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Stats: 1077084 members, 1265653 topics. Date: Thursday, 20 June 2013 at 06:10 AM
|Top Ten Scary Things Job Seekers Do by Havilah93(m): 2:58pm On Jun 10, 2012|
1. Inflate their qualifications or lie
on their resume. While a resume
is not a legal document, it should
be an accurate representation of
your experience and
achievements. I advocate for
showing your employment
history in the best possible light,
buy lying is never wise.
2. Forget to proofread their
resume. One of the easiest ways
to show an employer you don’t
pay much attention to details is
to submit a resume with a typo.
Check, double-check, and triple
check your document. Use spell
check and ask a few different
people to proof the resume
before sending it to employers.
3. Send the same generic cover
letter to every employer. The
cover letter is the perfect
opportunity to make a
connection with the employer
and explain how you can help
solve their problems. Don’t go
vanilla here. Tailor your cover
letter to the employer and
position you are applying to.
4. Neglect to research the
company before the interview.
With so much information on the
Internet there is no excuse for
not knowing about the company
you are interviewing with. Use
Vault, Glassdoor, WetFeet, Jigsaw,
and LinkedIn to unearth
important information about the
companies and people you are
interviewing with and don’t
forget to take advantage of the
research resources available at
many public libraries.
5. Ask everyone they know for a
job. Unless you want your
friends and colleagues to stop
returning your calls, don’t just
ask everyone you know for a job.
Instead ask for information
about a company, a person, an
industry, etc. Let your contacts
know you value their knowledge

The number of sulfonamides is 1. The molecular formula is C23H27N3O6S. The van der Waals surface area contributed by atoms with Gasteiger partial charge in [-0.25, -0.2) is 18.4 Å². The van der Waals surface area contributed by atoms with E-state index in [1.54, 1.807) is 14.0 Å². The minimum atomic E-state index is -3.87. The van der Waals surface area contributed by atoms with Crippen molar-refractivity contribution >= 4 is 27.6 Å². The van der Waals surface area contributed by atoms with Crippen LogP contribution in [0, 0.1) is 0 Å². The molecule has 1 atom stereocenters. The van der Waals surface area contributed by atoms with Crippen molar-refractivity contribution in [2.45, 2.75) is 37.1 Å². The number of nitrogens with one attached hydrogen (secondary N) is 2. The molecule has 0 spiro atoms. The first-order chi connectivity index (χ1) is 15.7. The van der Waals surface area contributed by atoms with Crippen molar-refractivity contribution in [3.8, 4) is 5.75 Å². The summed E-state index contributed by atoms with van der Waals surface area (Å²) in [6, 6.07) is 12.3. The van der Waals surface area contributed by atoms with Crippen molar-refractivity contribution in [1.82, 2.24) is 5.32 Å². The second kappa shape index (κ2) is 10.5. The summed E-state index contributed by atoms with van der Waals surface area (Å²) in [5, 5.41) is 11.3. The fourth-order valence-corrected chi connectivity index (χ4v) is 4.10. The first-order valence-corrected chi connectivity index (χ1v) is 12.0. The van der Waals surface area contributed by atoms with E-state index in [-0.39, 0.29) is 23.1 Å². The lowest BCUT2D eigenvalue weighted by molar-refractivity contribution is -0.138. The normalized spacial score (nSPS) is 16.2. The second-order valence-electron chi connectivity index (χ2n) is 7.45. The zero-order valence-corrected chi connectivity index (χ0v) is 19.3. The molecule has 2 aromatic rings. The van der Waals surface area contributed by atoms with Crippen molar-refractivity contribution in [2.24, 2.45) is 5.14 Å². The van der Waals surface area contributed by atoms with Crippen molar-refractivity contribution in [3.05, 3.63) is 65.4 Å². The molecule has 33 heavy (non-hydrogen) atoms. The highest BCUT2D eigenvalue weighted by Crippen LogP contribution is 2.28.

and insights. Through these
exploratory conversations they
may be able to point you in the
direction of a possible job
opportunity even if they can’t
help you land that job directly.
6. Neglect to send a thank you
letter following an interview.
It’s not just a courtesy. It is an
opportunity to make a second
impression on the person you
just interviewed with and remain
top of mind. Send the thank you
letter within 24 hours of the
interview. A few paragraphs with
a thank you and a recap of why
you are the perfect match for the
job can help keep you on the
hiring manager’s short list.
7. Fail to leverage their network.
Some people feel that reaching
out to their network for contacts
means asking for favors. It
doesn’t. See #5.
8. Snub social media. Imagine
being able to go into the offices
of everyone you know and look
through their Roledex
(remember them). That’s what
social media sites like LinkedIn
and Twitter allow you to do.
9. Complain. It’s easy to blame the
company or the economy for
your job search frustrations. But
it won’t get you a job any faster.
Find a few close confidents you
can vent to and don’t spread
your frustration to others. Keep a
journal to help you chronicle
your search journey and help get
your feelings out.
10. Give up. This is perhaps the
scariest one of all. And there are
a lot of people out there that
have given up. Unemployment
benefits won’t last forever. At
some point you will have to get
back in the game. If you have
dropped out of the race for
several months, getting back in is
much harder. Keep at it. Plan job
search activities every day. You
will be scheduling meetings with
friends and colleagues, doing
Internet research, building your
online network, working on your
resume, practicing your elevator
pitch, etc. There is a lot to do. Job
search is a full-time job. Now’s
not the time to take a vacation.
|Re: Top Ten Scary Things Job Seekers Do by adevicks(m): 8:45am On Jun 11, 2012|
After wasted years of admission-seeking, strikes and crises, job-hunting, and the likes, some might be "overaged" for certain jobs. Is it right to adjust one's age to suit such jobs specifications?
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